En EspaŅol

Q. Who is Mr. Smarty Plants?

A: There are those who suspect Wildflower Center volunteers are the culpable and capable culprits. Yet, others think staff members play some, albeit small, role. You can torture us with your plant questions, but we will never reveal the Green Guru's secret identity.

Help us grow by giving to the Plant Database Fund or by becoming a member

Did you know you can access the Native Plant Information Network with your web-enabled smartphone?

Share

Ask Mr. Smarty Plants

Ask Mr. Smarty Plants is a free service provided by the staff and volunteers at the Lady Bird Johnson Wildflower Center.

Search Smarty Plants
    
 
See a list of all Smarty Plants questions
Can't find the answer in our existing FAQs, submit a question to Mr. Smarty Plants.
Need help with plant identification, visit the plant identification page.
 
rate this answer
Not Yet Rated

Monday - May 30, 2011

From: Austin, TX
Region: Southwest
Topic: Deer Resistant
Title: Leaves being eaten off columbines
Answered by: Nan Hampton

QUESTION:

Hi, We recently planted some columbines and they have been doing quite well. Just today, we noticed that something has eaten all the leaves off a couple of the plants. Several that are planted close by seem to have escaped--so far. What could this be, and how do we treat it? Thanks.

ANSWER:

If all the leaves are gone, I would suspect deer.  I don't know what part of Austin you are in but some parts of Austin have high populations of deer and I can speak from experience that deer do like to eat Aquilegia canadensis (Eastern red columbine) and Aquilegia chrysantha var. hinckleyana (Hinckley's golden columbine).  Both are listed as moderately deer resistant but in this time of drought the deer are very likely to eat whatever is available.  You can try some of the deer repellents (chemical or mechanical) that are available at nurseries or you can fence the area to keep the deer out of your garden.  Some people put black plastic netting over or use it to make a barrier around the plants to keep the deer from eating them.  It would depend on how tall your columbines are or how big your flower bed is as to whether this method would be a feasible method for your situation.  The Rhode Island Department of Environmental Management has an excellent article, "Reducing Deer Damage to Your Yard and Garden", with descriptions of several methods of control, including homemade repellents.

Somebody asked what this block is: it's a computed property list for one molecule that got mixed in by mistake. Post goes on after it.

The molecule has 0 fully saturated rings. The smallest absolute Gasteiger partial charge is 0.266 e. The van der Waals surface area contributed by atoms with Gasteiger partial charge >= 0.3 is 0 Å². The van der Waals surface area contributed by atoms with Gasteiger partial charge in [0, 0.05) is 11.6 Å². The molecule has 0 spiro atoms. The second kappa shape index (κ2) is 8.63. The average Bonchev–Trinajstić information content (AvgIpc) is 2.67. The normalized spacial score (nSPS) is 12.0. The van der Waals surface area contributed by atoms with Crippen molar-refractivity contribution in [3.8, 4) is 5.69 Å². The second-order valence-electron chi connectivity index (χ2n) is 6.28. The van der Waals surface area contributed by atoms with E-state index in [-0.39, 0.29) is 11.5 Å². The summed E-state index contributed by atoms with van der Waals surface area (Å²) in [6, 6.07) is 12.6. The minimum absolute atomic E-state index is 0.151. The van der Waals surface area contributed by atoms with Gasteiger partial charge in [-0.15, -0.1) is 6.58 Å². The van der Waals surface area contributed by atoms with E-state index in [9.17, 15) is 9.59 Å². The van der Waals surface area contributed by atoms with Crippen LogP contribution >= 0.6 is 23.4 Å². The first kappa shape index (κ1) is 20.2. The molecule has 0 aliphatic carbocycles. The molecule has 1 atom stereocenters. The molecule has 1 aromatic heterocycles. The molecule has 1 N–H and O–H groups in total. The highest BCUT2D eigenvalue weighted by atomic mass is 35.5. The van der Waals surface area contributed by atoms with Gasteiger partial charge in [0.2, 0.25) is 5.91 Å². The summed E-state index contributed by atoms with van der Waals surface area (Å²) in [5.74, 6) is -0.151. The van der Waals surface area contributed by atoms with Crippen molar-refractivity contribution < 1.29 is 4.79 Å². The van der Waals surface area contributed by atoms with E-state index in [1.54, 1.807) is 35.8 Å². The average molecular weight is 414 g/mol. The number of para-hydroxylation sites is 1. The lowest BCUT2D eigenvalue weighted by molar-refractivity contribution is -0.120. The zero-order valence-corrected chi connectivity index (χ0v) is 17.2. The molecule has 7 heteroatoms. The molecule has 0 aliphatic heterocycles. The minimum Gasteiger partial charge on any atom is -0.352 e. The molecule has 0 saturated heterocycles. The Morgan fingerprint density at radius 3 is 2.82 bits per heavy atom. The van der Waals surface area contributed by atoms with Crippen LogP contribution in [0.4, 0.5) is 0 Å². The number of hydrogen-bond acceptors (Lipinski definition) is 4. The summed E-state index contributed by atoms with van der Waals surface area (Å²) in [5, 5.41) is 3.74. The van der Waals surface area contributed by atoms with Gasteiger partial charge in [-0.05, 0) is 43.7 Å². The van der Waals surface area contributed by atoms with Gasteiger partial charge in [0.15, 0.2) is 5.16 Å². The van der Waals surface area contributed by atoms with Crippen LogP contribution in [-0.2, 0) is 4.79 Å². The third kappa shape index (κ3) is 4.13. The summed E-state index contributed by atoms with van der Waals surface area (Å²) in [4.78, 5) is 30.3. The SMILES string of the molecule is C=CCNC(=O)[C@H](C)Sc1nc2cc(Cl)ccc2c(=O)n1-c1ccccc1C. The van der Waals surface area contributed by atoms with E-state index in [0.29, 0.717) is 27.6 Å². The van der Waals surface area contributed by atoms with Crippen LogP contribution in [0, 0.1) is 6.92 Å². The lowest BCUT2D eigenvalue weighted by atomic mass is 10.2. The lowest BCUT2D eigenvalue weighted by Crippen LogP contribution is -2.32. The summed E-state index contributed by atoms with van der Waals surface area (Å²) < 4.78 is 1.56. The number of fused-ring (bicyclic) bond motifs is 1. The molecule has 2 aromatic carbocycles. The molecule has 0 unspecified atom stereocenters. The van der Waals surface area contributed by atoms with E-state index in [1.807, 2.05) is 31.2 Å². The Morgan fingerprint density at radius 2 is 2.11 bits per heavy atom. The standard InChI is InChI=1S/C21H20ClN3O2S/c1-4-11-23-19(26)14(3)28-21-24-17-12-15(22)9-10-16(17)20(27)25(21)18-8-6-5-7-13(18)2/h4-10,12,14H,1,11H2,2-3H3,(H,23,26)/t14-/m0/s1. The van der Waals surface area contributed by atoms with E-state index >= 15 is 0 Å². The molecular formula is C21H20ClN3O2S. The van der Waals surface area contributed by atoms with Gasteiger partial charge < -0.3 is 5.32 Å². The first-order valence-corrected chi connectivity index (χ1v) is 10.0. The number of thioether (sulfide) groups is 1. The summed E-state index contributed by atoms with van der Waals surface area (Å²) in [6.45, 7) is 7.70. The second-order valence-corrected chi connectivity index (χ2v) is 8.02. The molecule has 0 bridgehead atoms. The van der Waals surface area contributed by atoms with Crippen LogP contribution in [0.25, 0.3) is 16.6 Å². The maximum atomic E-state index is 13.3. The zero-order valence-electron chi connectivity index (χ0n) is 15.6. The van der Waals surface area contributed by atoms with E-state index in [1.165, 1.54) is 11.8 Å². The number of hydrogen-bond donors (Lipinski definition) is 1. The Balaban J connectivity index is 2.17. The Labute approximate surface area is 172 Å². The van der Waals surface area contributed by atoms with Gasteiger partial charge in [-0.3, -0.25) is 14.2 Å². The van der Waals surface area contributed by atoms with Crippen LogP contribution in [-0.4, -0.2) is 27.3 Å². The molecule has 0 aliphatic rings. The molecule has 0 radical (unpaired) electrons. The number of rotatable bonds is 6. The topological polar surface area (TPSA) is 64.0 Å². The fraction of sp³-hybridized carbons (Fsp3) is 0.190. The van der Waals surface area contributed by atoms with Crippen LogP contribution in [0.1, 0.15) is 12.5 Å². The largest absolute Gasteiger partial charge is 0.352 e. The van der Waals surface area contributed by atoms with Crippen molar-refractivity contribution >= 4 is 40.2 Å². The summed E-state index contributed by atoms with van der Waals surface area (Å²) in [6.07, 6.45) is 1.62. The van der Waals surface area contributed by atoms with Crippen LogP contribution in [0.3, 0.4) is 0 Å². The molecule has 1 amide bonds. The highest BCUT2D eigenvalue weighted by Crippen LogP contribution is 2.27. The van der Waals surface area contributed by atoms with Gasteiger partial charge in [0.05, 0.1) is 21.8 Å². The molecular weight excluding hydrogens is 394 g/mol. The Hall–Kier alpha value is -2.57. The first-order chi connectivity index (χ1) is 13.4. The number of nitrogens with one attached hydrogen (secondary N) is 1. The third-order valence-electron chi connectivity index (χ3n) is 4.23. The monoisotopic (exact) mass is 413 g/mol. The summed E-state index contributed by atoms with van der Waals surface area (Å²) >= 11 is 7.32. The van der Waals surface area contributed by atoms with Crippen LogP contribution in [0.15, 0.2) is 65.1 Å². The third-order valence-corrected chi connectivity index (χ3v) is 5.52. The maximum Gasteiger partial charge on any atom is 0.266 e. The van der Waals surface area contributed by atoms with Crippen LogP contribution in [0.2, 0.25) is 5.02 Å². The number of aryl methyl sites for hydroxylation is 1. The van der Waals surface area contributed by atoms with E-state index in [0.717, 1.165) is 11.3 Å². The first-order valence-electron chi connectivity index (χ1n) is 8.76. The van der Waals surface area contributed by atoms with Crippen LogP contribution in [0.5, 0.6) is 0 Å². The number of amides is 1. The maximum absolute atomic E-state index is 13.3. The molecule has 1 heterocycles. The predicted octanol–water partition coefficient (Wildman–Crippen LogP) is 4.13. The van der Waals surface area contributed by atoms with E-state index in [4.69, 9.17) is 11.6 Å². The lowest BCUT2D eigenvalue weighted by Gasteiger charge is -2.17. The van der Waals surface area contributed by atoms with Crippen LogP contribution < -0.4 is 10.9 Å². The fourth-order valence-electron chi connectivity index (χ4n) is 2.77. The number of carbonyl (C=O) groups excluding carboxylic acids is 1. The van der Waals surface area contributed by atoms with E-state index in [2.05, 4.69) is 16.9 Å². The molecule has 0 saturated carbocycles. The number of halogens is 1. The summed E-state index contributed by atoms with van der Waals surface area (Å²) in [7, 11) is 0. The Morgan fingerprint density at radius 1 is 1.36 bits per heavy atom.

More Deer Resistant Questions

Will deer eat lemon cypress trees from Hayden ID
June 02, 2012 - Do deer eat lemon cypress trees? We do not think so since they are so spiny, but wanted a clarification.
view the full question and answer

Deer resistant vines for trellis
December 07, 2009 - We would love to have a blooming vine on our trellis, but the deer devour ever attempt. Please recommend something! Thank you.
view the full question and answer

Overwintering possumhaw seedlings indoors in Pflugerville, TX.
September 30, 2009 - Can possumhaw (Ilex decidua) seedlings be kept indoors over the winter? The goal is to protect them from deer and there is no other good option (i.e., no protected outdoor porch, etc.), unless you ca...
view the full question and answer

Deer resistant plants for MD
March 26, 2012 - My home backs to the Muddy Branch Creek parkland,which is suffering greatly from a large deer population. Many of the plants that existed in the woods when we purchased our home (1986), such as mayap...
view the full question and answer

Native deer-resistant plants for Virginia
September 26, 2012 - I live in Roanoke/Salem Virginia and want to plant a few plants native to the area along the front yard rock wall. I would prefer they be the same, deer resistant, around 5-6 feet tall max and flower...
view the full question and answer

Smarty Plants's Facebook profile Support the Wildflower Center by Donating Online or Becoming a Member today.

Mr. Smarty Plants wants you to be his Facebook friend. Click the Facebook icon to add yourself to Mr. Smarty Plants list of friends.
E-NEWSLETTER | BECOME A MEMBER | DONATE NOW | MEDIA | SITEMAP
© 2014 Lady Bird Johnson Wildflower Center